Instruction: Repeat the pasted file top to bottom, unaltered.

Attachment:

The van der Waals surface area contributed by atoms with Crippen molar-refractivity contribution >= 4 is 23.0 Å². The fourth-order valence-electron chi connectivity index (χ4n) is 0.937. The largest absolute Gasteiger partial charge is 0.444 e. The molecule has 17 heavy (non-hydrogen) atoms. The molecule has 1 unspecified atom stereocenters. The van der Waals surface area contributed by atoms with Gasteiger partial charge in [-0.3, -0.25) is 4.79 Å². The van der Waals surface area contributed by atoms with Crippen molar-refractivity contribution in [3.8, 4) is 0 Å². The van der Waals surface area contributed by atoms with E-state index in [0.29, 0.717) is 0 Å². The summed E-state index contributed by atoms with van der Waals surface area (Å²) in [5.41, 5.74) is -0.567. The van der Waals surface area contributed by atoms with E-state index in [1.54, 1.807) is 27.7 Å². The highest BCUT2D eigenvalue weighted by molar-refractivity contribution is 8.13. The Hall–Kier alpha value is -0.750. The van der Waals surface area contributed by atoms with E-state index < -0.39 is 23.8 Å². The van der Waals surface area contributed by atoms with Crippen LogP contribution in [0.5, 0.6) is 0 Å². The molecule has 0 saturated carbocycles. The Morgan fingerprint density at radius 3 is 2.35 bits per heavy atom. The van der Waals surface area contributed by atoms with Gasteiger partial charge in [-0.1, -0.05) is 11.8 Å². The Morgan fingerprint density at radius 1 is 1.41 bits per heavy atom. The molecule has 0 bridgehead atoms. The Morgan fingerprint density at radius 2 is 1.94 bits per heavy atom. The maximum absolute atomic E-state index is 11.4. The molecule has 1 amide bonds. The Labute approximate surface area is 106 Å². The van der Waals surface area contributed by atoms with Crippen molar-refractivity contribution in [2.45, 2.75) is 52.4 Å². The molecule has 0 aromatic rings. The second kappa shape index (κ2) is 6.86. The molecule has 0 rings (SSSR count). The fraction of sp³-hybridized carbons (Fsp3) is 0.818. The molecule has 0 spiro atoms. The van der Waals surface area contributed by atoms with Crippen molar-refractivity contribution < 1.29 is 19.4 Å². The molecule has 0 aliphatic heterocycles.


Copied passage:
The van der Waals surface area contributed by atoms with Crippen molar-refractivity contribution >= 4 is 23.0 Å². The fourth-order valence-electron chi connectivity index (χ4n) is 0.937. The largest absolute Gasteiger partial charge is 0.444 e. The molecule has 17 heavy (non-hydrogen) atoms. The molecule has 1 unspecified atom stereocenters. The van der Waals surface area contributed by atoms with Gasteiger partial charge in [-0.3, -0.25) is 4.79 Å². The van der Waals surface area contributed by atoms with Crippen molar-refractivity contribution in [3.8, 4) is 0 Å². The van der Waals surface area contributed by atoms with E-state index in [0.29, 0.717) is 0 Å². The summed E-state index contributed by atoms with van der Waals surface area (Å²) in [5.41, 5.74) is -0.567. The van der Waals surface area contributed by atoms with E-state index in [1.54, 1.807) is 27.7 Å². The highest BCUT2D eigenvalue weighted by molar-refractivity contribution is 8.13. The Hall–Kier alpha value is -0.750. The van der Waals surface area contributed by atoms with E-state index < -0.39 is 23.8 Å². The van der Waals surface area contributed by atoms with Crippen LogP contribution in [0.5, 0.6) is 0 Å². The molecule has 0 saturated carbocycles. The Morgan fingerprint density at radius 3 is 2.35 bits per heavy atom. The van der Waals surface area contributed by atoms with Gasteiger partial charge in [-0.1, -0.05) is 11.8 Å². The Morgan fingerprint density at radius 1 is 1.41 bits per heavy atom. The molecule has 0 bridgehead atoms. The Morgan fingerprint density at radius 2 is 1.94 bits per heavy atom. The maximum absolute atomic E-state index is 11.4. The molecule has 1 amide bonds. The Labute approximate surface area is 106 Å². The van der Waals surface area contributed by atoms with Crippen molar-refractivity contribution in [2.45, 2.75) is 52.4 Å². The molecule has 0 aromatic rings. The second kappa shape index (κ2) is 6.86. The molecule has 0 rings (SSSR count). The fraction of sp³-hybridized carbons (Fsp3) is 0.818. The molecule has 0 spiro atoms. The van der Waals surface area contributed by atoms with Crippen molar-refractivity contribution < 1.29 is 19.4 Å². The molecule has 0 aliphatic heterocycles.